Financial markets rallied Friday after the EU summit produced an "intergovernment" agreement designed to impose tighter budget rules on member states, as well as 200 billion euros (about $270 billion) for the IMF's bailout fund.
All 17 nations in the eurozone signed the agreement, which calls for "automatic consequences" against nations that breach deficit targets, and 23 of 27 EU members signed on as well.
"It is a very good outcome for euro area members and it's going to be the basis for a good fiscal compact and more disciplined economic policy in euro area countries," European Central Bank president Mario Draghi said of the agreement.
But just as traders found the ECB wanting on Thursday, enthusiasm for the EU package Friday was tempered by Britain's refusal to sign the agreement, which itself is not the "grand bargain" treaty change many had hoped for at the beginning of the week. In addition, Germany Angela Merkel rejected plans to combine the temporary European Financial Stability Facility (EFSF) with the permanent European Stability Mechanism (ESM), a proposal that would have created one bailout fund with over $1 trillion of firepower. Germany also ruled out granting the EFSF a banking license, which would have allowed it to draw funds from the ECB, AFP reports.
For now, the market seems inclined to give the Europeans the benefit of the doubt and actions this week by the EU and ECB do seem to have alleviated concerns about an imminent crisis, which is bullish -- at least for the short-term. As 2011 heads into the home stretch, performance anxiety among money managers could very well spur a 'Santa Claus' rally, perhaps even something of magnitude. In recent trading, the Dow was up 1.3%.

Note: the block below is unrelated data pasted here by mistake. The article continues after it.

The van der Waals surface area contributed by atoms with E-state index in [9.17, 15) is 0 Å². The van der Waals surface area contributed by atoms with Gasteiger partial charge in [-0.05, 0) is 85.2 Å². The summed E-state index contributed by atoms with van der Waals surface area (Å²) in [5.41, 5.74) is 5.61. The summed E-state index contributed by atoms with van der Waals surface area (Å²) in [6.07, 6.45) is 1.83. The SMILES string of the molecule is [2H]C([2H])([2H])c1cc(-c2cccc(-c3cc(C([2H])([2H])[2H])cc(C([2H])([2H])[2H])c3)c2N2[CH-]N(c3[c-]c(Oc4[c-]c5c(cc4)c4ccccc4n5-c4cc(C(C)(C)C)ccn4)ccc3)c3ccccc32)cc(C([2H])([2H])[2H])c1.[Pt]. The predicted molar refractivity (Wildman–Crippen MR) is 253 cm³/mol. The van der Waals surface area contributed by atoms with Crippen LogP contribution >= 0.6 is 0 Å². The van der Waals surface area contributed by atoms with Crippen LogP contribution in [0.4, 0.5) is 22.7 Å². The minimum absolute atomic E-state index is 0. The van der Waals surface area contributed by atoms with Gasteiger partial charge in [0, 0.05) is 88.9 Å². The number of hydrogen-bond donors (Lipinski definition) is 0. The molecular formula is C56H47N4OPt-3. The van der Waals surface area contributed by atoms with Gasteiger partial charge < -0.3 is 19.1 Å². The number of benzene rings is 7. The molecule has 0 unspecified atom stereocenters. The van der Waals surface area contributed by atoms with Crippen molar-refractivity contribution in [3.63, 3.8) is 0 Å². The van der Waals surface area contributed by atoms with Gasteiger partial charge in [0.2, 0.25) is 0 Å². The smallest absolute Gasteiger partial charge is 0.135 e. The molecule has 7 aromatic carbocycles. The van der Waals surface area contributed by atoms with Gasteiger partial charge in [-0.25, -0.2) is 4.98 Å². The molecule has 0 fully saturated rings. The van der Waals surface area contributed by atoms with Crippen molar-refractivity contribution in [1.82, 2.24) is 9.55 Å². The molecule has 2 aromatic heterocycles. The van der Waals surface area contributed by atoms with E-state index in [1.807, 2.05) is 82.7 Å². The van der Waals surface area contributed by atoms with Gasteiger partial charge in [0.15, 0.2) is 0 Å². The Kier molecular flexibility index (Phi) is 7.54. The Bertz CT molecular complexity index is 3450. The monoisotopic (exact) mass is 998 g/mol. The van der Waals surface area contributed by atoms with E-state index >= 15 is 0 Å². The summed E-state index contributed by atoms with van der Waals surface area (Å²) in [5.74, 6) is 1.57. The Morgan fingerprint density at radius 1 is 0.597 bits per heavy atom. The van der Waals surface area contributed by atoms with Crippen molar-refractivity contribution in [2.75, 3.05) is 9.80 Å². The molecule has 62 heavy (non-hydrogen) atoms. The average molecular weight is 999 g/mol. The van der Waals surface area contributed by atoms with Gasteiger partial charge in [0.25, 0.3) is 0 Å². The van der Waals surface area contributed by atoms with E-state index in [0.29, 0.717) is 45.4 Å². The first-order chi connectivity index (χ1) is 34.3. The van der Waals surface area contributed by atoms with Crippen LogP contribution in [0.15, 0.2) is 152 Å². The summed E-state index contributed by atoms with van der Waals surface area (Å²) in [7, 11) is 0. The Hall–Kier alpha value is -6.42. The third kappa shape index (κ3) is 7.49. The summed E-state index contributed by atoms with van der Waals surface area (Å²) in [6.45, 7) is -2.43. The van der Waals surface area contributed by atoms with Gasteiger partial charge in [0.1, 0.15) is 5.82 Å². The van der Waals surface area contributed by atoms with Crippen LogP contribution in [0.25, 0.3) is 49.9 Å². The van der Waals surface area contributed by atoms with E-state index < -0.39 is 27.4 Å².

But the medium-term outlook for Europe is bearish "for sure," says Mark Dow, a senior portfolio manager at Pharo Management, a global macro hedge fund with about $3.5 billion of assets.
"I don't think we're done [with the crisis] by any means," says Dow, a former IMF staff economist. Europe is "like the drowning man who bobs up to the surface a number of times before he goes down for good."
Comparing EU policymakers to a mechanic who fixes the engine on a car with faulty breaks, Dow says the big issue in Europe isn't fiscal discipline - with the exception of Greece, he says EU members have made a lot of budget progress in recent years - or the presumed lack of leadership and political will. "It's a problem of design," he says. "The single currency just doesn't work with countries that disparate...it's just unsustainable."
If Dow's right, all the kings horses and all the king's men won't be able to put the Europe's grand experiment back together again -- but that doesn't mean they won't keep trying.